“Gerremoffme!” he yelled, but with one last look of vindictive fury, Hermione wrenched open the door and disappeared through it. Harry thought he heard a sob before it slammed. (301-2)
Brittle: “easily broken, cracked, or snapped

Erectly: “being in a vertical, upright position”

Vindictive: “having or showing a strong or unreasoning desire for revenge”

Fury: “a surge of violent anger or other feeling”

So. Hermione's voice is brittle, she's about to break. Ron has been cruel to her for a week with no explanation, and now he's gone and snogged someone else. And not only someone else, but someone who is the complete opposite of her – pretty, traditionally feminine, gossipy. She's hurt, deeply hurt. Then he comes in with Her, the girl he was snogging heavily. Obviously looking for a private place to snog some more. So she starts walking out of the room, slowly and erectly, trying not break down and cry in front of him, trying to hold herself together. She gets to the door, and she loses it. She wants to lash out and hurt him as much as he hurt her. It overwhelms her, and she does. She then starts sobbing as she runs.

This is easily Hermione's lowest point in the entire series. This is also physical abuse. Physical abuse is “contact intended to cause feelings of intimidation, injury, or other physical suffering or bodily harm”. Hermione is upset, yes. However, that does not give her the right to attack Ron. This is, unfortunately, not out-of-character for Hermione either. Both Ron and Hermione are abusive to each other throughout the series.
But his hopes were not high, and they sank still lower after enduring a Transfiguration lesson with them both next day. They had just embarked upon the immensely difficult topic of human Transfiguration; working in front of mirrors, they were supposed to be changing the color of their own eyebrows. Hermione laughed unkindly at Ron's disastrous first attempt, during which he somehow managed to give himself a spectacular handlebar mustache; Ron retaliated by doing a cruel but accurate impression of Hermione jumping up and down in her seat every time Professor McGonagall asked a question, which Lavender and Parvati found deeply amusing and which reduced Hermione to the verge of tears again. She raced out of the classroom on the bell, leaving half her things behind; Harry, deciding that her need was greater than Ron's just now, scooped up her remaining possessions and followed her. He finally tracked her down as she emerged from a girls' bathroom on the floor below. She was accompanied by Luna Lovegood, who was patting her vaguely on the back. “Oh, hello, Harry,” said Luna. “Did you know one of your eyebrows is bright yellow?” “Hi, Luna. Hermione, you left your stuff...” He held out her books. “Oh yes,” said Hermione in a choked voice, taking her things and turning away quickly to hide the fact that she was wiping her eyes on her pencil case. “Thank you, Harry. Well, I'd better get going...” And she hurried off, without giving Harry any time to offer words of comfort, though admittedly he could not think of any. (309-10)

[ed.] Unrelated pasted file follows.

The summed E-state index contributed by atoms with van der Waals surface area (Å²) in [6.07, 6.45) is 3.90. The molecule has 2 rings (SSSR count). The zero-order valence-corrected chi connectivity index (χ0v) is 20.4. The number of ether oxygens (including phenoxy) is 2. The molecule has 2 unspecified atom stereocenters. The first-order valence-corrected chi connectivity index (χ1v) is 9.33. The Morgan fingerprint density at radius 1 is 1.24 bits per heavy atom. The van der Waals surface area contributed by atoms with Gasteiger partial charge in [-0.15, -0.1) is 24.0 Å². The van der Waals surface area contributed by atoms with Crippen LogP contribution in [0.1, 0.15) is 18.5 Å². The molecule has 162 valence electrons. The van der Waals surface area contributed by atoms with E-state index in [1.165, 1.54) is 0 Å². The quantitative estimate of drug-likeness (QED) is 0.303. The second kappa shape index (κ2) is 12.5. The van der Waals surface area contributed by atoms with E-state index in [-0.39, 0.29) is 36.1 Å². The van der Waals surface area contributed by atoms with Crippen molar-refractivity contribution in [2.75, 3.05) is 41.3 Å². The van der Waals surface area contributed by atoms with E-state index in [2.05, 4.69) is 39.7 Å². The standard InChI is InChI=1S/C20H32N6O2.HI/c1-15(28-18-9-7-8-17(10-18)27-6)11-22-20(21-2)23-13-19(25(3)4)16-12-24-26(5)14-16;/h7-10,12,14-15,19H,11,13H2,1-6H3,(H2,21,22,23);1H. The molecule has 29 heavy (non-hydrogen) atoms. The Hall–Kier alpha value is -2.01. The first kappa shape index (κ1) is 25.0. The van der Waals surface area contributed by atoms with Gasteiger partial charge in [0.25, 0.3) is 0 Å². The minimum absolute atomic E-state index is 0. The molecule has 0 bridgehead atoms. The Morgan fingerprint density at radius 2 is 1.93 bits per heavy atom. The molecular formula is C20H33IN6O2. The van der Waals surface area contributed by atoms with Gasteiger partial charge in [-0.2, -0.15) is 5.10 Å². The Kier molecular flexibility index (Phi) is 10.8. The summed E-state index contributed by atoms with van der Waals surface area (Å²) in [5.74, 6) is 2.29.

Hermione was slightly cruel when she laughed at Ron's mustache, but she wasn't the only one who did – Harry did as well (312). Ron, on the other hand, drove her to tears again, mocking her and making others laugh at her. This leads us to what happens at dinner:
Parvati positively beamed. Harry could tell that she was feeling guilty for have laughed at Hermione in Transfiguration. He looked around and saw that Hermione was beaming back, if possible even more brightly. Girls were very strange sometimes. “Hi, Parvati!” said Hermione, ignoring Ron and Lavender completely. “Are you going to Slughorn's party tonight?” “No invite,” said Parvati gloomily. “I'd love to go, though, it sounds like it's going to be really good... You're going, aren't you?” “Yes, I'm meeting Cormac at eight, and we're -” There was a noise like a plunger being withdrawn from a blocked sink and Ron surfaced. Hermione acted as though she had not seen or heard anything. “- we're going up to the party together.” “Cormac?” said Parvati. “Cormac McLaggen, you mean?” “That's right,” said Hermione sweetly. “The one who almost” - she put a great deal of emphasis on the word – “became Gryffindor Keeper.” “Are you going out with him, then?” asked Parvati, wide-eyed. “Oh – yes – didn't you know?” said Hermione, with a most un-Hermione-ish giggle. “No!” said Parvati, looking positively agog at this piece of gossip. “Wow, you like your Quidditch players, don't you? First Krum, then McLaggen...” “I like really good Quidditch players,” Hermione corrected her, still smiling. “Well, see you... Got to go and get ready for the party...” She left. At once Lavender and Parvati put their heads together to discuss this new development, with everything they had ever heard about McLaggen, and all they had ever guessed about Hermione. Ron looked strangely blank and said nothing. Harry was left to ponder in silence the depths to which girls would sink to get revenge. (313-4)